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When scolding a misbehaving child, we tell them to be iikagen:

いい加減にしなさい。

But we can also tell a misbehaving child to stop being iikagen, or describe something bad as iikagen:

もういい加減でやめなさい。

彼のロシア語はいい加減なものだ。

I understand that いい加減に and いい加減で/な have different meanings, but how did those evolve from a word that literally/originally means "add and substract"?

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  • Definitely see the post linked by BJCUAI. That does a good job of explaining how the positive / negative senses arose from using the term in an objective or subjective manner. Also re: "add / subtract", the basic meaning was more like "adjust [to the right level]", by extension then "the level or degree of something". Consider the English phrase "the ups and downs [of something]". – Eiríkr Útlendi Mar 15 at 21:05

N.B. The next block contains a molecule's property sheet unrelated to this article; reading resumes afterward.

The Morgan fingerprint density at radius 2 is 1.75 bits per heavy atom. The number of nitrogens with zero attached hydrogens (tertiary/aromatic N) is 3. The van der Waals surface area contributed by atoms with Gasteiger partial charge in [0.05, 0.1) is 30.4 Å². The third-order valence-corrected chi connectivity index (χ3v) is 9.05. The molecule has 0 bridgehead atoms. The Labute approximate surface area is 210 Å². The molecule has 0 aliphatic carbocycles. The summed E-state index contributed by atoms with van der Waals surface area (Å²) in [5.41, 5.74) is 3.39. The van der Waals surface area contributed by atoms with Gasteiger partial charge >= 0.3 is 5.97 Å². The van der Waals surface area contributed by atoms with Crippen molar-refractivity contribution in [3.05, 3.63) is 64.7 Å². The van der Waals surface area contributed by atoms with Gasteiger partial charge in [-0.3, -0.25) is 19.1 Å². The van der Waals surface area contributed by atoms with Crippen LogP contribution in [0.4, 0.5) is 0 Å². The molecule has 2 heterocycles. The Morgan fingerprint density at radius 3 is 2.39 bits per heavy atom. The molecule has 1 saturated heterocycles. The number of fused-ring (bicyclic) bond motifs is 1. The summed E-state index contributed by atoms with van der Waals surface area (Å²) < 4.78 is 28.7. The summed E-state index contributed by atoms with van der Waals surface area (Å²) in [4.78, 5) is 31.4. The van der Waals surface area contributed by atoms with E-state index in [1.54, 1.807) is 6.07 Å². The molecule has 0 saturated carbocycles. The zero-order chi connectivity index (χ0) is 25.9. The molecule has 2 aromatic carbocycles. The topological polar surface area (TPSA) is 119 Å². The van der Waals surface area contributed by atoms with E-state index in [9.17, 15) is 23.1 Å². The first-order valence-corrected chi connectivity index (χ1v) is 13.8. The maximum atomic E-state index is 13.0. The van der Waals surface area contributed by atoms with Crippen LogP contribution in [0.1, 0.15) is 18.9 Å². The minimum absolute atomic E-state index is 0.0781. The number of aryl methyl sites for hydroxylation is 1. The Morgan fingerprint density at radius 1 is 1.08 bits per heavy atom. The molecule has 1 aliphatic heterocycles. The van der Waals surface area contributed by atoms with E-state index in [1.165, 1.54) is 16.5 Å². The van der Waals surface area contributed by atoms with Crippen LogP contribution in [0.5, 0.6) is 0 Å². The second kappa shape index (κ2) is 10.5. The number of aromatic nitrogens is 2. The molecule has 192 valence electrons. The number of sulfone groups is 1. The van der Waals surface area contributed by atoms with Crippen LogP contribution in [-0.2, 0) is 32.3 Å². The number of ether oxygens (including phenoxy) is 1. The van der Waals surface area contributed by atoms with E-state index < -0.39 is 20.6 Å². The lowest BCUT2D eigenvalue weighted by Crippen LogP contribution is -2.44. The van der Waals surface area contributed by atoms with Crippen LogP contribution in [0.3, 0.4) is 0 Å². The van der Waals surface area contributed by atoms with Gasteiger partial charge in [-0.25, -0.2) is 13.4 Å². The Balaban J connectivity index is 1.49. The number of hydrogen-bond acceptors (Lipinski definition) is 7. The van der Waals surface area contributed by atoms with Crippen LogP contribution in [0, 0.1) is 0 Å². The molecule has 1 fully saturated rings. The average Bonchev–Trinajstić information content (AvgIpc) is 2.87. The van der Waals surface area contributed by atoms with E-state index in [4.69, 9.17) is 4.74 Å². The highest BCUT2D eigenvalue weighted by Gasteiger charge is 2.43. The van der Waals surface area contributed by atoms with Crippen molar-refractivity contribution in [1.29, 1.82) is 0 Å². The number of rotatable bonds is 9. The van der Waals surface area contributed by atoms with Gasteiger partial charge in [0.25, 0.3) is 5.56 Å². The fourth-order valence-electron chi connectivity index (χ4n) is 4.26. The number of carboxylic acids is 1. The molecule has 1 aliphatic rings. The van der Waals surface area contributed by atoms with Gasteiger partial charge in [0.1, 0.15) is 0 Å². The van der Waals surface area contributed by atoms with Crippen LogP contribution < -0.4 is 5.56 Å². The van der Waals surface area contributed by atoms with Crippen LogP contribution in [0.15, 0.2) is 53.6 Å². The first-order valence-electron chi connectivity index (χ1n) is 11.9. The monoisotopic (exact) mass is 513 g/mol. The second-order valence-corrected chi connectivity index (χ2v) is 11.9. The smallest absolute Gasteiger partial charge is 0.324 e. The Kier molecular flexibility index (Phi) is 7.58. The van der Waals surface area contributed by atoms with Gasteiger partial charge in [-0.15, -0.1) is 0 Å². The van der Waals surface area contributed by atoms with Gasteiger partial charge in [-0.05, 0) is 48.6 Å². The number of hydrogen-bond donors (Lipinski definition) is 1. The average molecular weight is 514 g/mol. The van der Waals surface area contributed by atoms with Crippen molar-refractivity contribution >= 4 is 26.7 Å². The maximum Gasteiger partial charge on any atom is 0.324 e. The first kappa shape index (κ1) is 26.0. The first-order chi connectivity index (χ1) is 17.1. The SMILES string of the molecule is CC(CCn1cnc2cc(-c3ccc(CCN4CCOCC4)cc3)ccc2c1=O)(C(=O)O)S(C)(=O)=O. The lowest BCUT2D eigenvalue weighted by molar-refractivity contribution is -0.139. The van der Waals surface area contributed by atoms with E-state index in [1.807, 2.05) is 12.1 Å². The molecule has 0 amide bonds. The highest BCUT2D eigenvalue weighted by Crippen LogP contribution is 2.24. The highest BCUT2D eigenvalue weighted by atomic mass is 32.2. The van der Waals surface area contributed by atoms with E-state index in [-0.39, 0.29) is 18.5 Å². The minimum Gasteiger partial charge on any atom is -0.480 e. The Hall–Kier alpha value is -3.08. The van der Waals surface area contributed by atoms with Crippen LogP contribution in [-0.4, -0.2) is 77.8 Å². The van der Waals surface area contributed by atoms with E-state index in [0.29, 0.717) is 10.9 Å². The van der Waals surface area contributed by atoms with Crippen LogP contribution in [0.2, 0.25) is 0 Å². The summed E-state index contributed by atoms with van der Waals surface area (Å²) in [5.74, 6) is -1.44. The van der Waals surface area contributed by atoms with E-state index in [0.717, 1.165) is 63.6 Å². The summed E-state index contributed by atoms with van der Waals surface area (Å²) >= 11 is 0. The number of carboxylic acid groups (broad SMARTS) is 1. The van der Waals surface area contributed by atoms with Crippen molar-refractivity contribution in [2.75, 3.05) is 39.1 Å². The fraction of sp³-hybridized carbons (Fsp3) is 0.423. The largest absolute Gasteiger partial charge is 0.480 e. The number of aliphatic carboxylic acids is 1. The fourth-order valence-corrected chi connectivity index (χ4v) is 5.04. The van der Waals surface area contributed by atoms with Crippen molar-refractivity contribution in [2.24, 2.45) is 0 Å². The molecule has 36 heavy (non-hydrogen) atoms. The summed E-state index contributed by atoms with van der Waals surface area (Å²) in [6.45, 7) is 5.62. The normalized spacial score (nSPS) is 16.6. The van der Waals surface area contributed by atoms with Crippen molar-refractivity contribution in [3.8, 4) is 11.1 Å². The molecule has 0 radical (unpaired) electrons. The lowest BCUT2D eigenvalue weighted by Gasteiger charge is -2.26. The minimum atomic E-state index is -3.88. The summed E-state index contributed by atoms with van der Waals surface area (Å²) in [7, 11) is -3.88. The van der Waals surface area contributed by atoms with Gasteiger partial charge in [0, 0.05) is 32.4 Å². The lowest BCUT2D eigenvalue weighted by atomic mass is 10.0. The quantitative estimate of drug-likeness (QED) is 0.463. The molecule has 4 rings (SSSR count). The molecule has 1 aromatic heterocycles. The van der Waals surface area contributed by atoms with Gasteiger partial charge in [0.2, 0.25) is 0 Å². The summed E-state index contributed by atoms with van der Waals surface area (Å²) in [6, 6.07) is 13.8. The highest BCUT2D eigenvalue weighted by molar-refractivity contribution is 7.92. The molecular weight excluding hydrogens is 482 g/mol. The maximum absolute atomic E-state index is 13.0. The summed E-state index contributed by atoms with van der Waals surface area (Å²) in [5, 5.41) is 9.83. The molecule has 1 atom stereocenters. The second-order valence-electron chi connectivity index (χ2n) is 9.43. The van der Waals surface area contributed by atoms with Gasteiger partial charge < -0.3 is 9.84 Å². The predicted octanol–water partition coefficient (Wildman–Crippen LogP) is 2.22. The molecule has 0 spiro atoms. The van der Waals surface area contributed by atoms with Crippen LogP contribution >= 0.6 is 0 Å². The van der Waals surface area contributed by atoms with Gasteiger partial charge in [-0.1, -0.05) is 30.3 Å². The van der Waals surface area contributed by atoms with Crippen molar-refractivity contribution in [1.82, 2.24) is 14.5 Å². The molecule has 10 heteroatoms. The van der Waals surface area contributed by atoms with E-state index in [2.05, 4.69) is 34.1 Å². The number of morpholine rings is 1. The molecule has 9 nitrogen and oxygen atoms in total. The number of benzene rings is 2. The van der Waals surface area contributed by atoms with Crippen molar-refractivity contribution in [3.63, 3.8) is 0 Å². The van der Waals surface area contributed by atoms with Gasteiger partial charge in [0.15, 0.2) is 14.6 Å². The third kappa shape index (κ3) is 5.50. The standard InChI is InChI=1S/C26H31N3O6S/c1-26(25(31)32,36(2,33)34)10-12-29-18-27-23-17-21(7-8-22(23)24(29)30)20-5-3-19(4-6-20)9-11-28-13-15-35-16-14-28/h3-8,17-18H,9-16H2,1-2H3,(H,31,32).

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    I've been wondering the same thing with the word 適当. Thanks BJCUAI. – DXV Mar 20 at 5:17

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